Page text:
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Menopause in the workplace: how can you best support staff?

An increasing focus in the media and by the government has led to a larger awareness of the menopause, and often the issues women experience in the workplace as a result. We were recently joined by Jennifer Millins, Partner at Mischon de Reya, who shed some light on this timely topic and explored the employment law issues relating to menopause in the workplace and how workplaces can best support staff experiencing it.

More and more women over 50 are remaining in the workforce; employees now more than ever need to ensure they are supporting their employees when experiencing the menopause. It is important that employers seriously consider the support they have in place to ensure they are retaining diverse talent. Moreover, the gender pay gap is significantly impacted due to the lack of diversity in senior roles which is furthered by the result of women’s experiences of menopause at work. However, this is an issue that is well understood and can be adapted to in the workforce.

The impact in the workplace

An eye-opening study conducted by The Women and Equalities Committee found that 69% of women reported anxiety or depression as a symptom. 31% of women said that they had missed work because of their symptoms, with 26% of women refusing to ask for adjustments in the workplace because they were ‘worried about the reaction of others’. The Fawcett Society found that one in ten women who have been working during their experience of menopause have left employment due to their symptoms.

Key legal issues

Employees have a legal responsibility to ensure that effective health and safety policies are in place, including a duty to protect health and wellbeing. Although menopause is not cited in legislation, the courts have seen women present cases of menopause under sex, age and disability discrimination through the Equality Act. However, for women to bring a claim forward they must attempt to shoehorn their claim into one of these three categories which acts as a barrier to seeking compensation for discrimination faced. Moreover, the Fawcett Society recognised that women have concerns that a ‘natural stage in life’ often must be categorised as a disability to bring a claim forward.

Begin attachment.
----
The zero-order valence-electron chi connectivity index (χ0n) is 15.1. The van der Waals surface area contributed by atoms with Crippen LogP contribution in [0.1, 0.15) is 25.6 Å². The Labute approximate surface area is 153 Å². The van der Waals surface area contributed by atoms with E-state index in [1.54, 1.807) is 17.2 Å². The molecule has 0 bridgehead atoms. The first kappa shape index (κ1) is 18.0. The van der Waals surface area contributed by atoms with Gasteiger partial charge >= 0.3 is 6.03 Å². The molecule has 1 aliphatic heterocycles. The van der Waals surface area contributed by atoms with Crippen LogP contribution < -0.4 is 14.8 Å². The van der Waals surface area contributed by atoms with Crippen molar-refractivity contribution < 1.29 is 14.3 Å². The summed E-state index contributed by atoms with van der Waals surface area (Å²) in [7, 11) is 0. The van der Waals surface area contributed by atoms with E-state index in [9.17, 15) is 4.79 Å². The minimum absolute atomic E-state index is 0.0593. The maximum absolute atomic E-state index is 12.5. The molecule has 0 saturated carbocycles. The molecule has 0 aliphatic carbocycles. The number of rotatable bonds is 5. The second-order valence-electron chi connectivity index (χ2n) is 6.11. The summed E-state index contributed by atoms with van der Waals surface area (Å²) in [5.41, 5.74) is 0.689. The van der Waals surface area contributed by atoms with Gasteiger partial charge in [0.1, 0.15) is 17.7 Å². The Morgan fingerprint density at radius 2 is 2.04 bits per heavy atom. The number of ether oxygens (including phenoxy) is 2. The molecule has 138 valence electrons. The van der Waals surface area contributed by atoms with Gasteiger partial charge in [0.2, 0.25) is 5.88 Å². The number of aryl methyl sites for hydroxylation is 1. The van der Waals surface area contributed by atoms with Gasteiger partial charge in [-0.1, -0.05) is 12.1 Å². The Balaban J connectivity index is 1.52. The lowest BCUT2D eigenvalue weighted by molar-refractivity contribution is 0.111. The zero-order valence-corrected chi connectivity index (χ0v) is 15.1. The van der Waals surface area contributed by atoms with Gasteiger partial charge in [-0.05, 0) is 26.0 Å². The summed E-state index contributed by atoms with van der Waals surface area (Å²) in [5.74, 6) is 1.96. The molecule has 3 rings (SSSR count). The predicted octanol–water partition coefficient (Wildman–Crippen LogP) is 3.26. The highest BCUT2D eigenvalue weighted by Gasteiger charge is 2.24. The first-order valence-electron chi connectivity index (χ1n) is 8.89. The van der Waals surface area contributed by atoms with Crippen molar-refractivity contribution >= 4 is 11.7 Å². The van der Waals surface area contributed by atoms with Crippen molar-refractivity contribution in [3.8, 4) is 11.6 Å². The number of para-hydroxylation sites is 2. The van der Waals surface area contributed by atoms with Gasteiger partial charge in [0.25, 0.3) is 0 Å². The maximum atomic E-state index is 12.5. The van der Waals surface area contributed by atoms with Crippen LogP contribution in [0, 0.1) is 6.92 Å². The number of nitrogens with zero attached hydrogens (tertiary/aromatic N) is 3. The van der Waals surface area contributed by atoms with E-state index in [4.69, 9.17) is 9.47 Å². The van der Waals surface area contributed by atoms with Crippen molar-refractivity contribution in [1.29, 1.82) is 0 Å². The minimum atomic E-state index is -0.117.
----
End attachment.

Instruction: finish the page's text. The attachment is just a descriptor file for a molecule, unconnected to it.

Whilst a standalone menopause clause in legislation could resolve some of these issues and make women feel more included, to ensure that a claim is not brought forward under current laws, it is also important that law firms implement effective provisions.

What can be done

Making reasonable adjustments is the easiest way to ensure that women experiencing the menopause feel supported in the workplace. This will remove or reduce the disadvantage faced. Reasonable adjustments include adjusting the temperature in the workplace, adjusting dress codes, and adapting absence policies. Other suggestions include education and training for staff, access to support networks and offering adaptations to the working day including flexible working and regular breaks/shift patterns. Moreover, leading by example by offering specific training for managers and leaders will create a culture change whereby women feel supported.

When looking at the provisions in place, employers can get support through various charities including Chartered Institute of Personnel and Development and the British Menopause Society.

To find out more about menopause in the workplace, you can watch our webinar with Jennifer Millins here.

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